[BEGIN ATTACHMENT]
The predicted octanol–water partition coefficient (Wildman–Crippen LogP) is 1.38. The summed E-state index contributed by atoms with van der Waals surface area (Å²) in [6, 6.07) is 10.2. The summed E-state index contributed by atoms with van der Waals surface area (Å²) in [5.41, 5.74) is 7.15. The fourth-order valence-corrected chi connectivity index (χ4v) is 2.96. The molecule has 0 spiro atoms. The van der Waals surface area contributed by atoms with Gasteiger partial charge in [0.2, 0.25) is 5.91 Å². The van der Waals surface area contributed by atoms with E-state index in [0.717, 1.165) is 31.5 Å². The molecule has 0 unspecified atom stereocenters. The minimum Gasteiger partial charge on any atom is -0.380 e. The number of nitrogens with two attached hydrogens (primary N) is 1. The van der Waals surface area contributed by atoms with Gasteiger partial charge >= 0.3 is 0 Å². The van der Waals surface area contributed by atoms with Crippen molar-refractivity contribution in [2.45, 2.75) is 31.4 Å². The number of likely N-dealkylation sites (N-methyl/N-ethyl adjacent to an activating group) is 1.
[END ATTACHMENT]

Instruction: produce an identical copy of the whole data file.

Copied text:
The predicted octanol–water partition coefficient (Wildman–Crippen LogP) is 1.38. The summed E-state index contributed by atoms with van der Waals surface area (Å²) in [6, 6.07) is 10.2. The summed E-state index contributed by atoms with van der Waals surface area (Å²) in [5.41, 5.74) is 7.15. The fourth-order valence-corrected chi connectivity index (χ4v) is 2.96. The molecule has 0 spiro atoms. The van der Waals surface area contributed by atoms with Gasteiger partial charge in [0.2, 0.25) is 5.91 Å². The van der Waals surface area contributed by atoms with E-state index in [0.717, 1.165) is 31.5 Å². The molecule has 0 unspecified atom stereocenters. The minimum Gasteiger partial charge on any atom is -0.380 e. The number of nitrogens with two attached hydrogens (primary N) is 1. The van der Waals surface area contributed by atoms with Gasteiger partial charge >= 0.3 is 0 Å². The van der Waals surface area contributed by atoms with Crippen molar-refractivity contribution in [2.45, 2.75) is 31.4 Å². The number of likely N-dealkylation sites (N-methyl/N-ethyl adjacent to an activating group) is 1.